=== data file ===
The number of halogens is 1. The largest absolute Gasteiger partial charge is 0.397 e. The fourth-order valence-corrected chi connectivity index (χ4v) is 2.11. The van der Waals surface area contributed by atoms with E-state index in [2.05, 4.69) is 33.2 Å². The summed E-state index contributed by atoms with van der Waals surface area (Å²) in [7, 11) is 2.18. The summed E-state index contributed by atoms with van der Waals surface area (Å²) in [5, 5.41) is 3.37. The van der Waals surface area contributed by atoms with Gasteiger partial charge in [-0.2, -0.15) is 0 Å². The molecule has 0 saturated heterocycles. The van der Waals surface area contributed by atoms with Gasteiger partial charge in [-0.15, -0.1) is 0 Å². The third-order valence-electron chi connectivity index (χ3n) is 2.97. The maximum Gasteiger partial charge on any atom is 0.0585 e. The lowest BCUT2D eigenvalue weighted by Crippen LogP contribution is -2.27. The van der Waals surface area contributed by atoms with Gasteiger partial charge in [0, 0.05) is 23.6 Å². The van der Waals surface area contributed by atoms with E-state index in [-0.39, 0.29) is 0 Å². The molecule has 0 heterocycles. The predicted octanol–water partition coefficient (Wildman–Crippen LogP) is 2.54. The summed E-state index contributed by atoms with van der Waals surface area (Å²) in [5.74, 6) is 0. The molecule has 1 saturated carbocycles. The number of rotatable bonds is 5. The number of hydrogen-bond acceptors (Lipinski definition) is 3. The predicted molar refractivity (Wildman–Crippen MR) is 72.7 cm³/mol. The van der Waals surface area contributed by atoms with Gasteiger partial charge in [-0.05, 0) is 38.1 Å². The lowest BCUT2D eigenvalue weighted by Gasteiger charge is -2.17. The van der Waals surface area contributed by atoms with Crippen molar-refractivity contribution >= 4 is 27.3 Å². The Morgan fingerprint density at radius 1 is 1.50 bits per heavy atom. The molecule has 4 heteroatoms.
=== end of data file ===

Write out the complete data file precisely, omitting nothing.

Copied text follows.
The number of halogens is 1. The largest absolute Gasteiger partial charge is 0.397 e. The fourth-order valence-corrected chi connectivity index (χ4v) is 2.11. The van der Waals surface area contributed by atoms with E-state index in [2.05, 4.69) is 33.2 Å². The summed E-state index contributed by atoms with van der Waals surface area (Å²) in [7, 11) is 2.18. The summed E-state index contributed by atoms with van der Waals surface area (Å²) in [5, 5.41) is 3.37. The van der Waals surface area contributed by atoms with Gasteiger partial charge in [-0.2, -0.15) is 0 Å². The molecule has 0 saturated heterocycles. The van der Waals surface area contributed by atoms with Gasteiger partial charge in [-0.15, -0.1) is 0 Å². The third-order valence-electron chi connectivity index (χ3n) is 2.97. The maximum Gasteiger partial charge on any atom is 0.0585 e. The lowest BCUT2D eigenvalue weighted by Crippen LogP contribution is -2.27. The van der Waals surface area contributed by atoms with Gasteiger partial charge in [0, 0.05) is 23.6 Å². The van der Waals surface area contributed by atoms with E-state index in [-0.39, 0.29) is 0 Å². The molecule has 0 heterocycles. The predicted octanol–water partition coefficient (Wildman–Crippen LogP) is 2.54. The summed E-state index contributed by atoms with van der Waals surface area (Å²) in [5.74, 6) is 0. The molecule has 1 saturated carbocycles. The number of rotatable bonds is 5. The number of hydrogen-bond acceptors (Lipinski definition) is 3. The predicted molar refractivity (Wildman–Crippen MR) is 72.7 cm³/mol. The van der Waals surface area contributed by atoms with Gasteiger partial charge in [-0.05, 0) is 38.1 Å². The lowest BCUT2D eigenvalue weighted by Gasteiger charge is -2.17. The van der Waals surface area contributed by atoms with Crippen molar-refractivity contribution >= 4 is 27.3 Å². The Morgan fingerprint density at radius 1 is 1.50 bits per heavy atom. The molecule has 4 heteroatoms.